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Big Society Capital slashes net return target

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Published: 17 May 2022

UK social investor Big Society Capital has announced it is cutting down its target return from 4-6% to just 1%, as the original target was “out of step” with both their mission and the market

Big Society Capital’s mission is to build a sustainable, growing and high-impact market and “we needed a target return that was consistent with that mission”, says CEO Stephen Muers

In brief

  • Following discussions with its shareholders, BSC has cut its target return
  • It says this better reflects “the reality of the situation” and is in line with the decline in long-tern UK bond yields

  • However, CEO Stephen Muers makes clear this refers to BSC’s overall return after costs, not the return to investors
  • Muers remains committed to offering higher returns for private investors who he hopes will become more involved in BSC’s strategies

Big Society Capital recently celebrated its tenth anniversary and told investors that “working with mainstream commercial investors is going to be increasingly part of the future for Big Society Capital”.

At first sight, it therefore seemed surprising that it announced a cut in its target return last week, from a range of 4-6% to a new target of just 1%. 

CEO Stephen Muers tells Impact investor “the old target was set at time when interest rates were much higher”.

The Quadrennial Review of BSC, as well as the recent Adebowale Commission, recommended that the organisation should reconsider its return target and “aim for a similar return to the British Business Bank”, which is linked to long-term government debt, currently in the 1.5-2% range.

Muers notes the significant movement there has been in long-term UK bond yields over the lifetime of BSC. A discussion with BSC’s shareholders ensued, a process that Muers says “has taken the best part of a year”.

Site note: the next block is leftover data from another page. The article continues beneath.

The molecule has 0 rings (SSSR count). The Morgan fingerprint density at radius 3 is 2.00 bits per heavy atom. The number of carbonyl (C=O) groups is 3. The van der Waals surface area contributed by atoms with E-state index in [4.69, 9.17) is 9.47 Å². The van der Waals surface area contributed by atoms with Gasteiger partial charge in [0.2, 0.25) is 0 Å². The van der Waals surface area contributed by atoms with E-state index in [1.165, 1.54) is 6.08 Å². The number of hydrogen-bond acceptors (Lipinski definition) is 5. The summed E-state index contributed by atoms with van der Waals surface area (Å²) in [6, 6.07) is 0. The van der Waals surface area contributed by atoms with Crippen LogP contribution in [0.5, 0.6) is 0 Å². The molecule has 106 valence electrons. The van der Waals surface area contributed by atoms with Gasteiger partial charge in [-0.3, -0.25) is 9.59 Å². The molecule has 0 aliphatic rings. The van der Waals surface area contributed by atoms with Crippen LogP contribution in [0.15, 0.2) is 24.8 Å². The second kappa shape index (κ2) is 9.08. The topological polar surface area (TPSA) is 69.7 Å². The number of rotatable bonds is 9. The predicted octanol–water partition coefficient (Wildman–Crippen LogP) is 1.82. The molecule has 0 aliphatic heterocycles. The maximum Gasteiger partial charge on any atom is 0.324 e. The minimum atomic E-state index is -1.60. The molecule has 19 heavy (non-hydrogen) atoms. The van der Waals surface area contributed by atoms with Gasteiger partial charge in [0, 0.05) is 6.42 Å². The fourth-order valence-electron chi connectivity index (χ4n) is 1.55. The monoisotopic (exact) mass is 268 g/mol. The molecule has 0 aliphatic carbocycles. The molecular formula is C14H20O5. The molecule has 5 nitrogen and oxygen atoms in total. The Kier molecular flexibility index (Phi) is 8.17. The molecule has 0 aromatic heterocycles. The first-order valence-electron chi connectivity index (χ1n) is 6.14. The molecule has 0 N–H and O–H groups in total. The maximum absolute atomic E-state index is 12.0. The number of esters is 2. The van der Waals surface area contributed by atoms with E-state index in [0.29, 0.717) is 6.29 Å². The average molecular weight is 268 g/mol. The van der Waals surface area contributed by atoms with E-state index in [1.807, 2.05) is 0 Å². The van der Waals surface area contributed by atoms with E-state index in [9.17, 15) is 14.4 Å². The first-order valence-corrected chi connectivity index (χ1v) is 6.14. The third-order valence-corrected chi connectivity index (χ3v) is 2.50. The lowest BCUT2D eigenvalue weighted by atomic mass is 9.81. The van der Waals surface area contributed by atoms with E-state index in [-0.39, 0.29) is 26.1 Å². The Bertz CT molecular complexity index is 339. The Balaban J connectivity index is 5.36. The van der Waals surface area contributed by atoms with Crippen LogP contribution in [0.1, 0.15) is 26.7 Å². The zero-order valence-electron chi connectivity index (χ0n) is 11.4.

BSC’s shareholders are The Oversight Trust, a non-profit organisation that oversees the UK dormant bank accounts, and the four leading UK banks, Lloyds, HSBC, Barclays and NatWest.

As a result of these discussions, Muers says it became clear “our original target return rate (4%-6%) is now out of step with both our mission and actual investment practice”. He adds: “It was important to have greater clarity and transparency, and to reflect the reality of the situation.”

BSC’s mission is to build a sustainable, growing and high-impact market and “we needed a target return that was consistent with that mission”.

“Therefore, after consulting with our shareholders, Big Society Capital’s board has decided to revise our target for the net return for BSC as a whole, after costs, of around 1% per annum, measured as a rolling five-year average.”  

Muers is not concerned about the timing of this move in the light of dramatically rising UK inflation and interest rates. “My main concern on that front is what effect they are having on the low income households we serve.” 

Moreover, Muers stressed to Impact Investor that there will be not any significant change to their investment strategy. “This target is the overall rate of return for BSC after costs. It’s about our own P&L. Our own ‘internal’ rate of return. It very much does not represent the returns which are available to private investors in the funds we operate. These will be across a broad range, but would generally be higher.” 

“For example, in most of our social property funds, returns would be in the mid to high single digits, and in some of our venture capital ‘tech for good’ initiatives potentially even higher still.” 

Muers went on to stress that “when it comes to the funds where we have co-investors, the returns must be ones that are set by them. The returns which are attractive to the market”.

Muers re-iterated BSC’s “firm commitment to working with private finance to expand the impact investing sector in the UK, and delivering the returns that ambition requires”.

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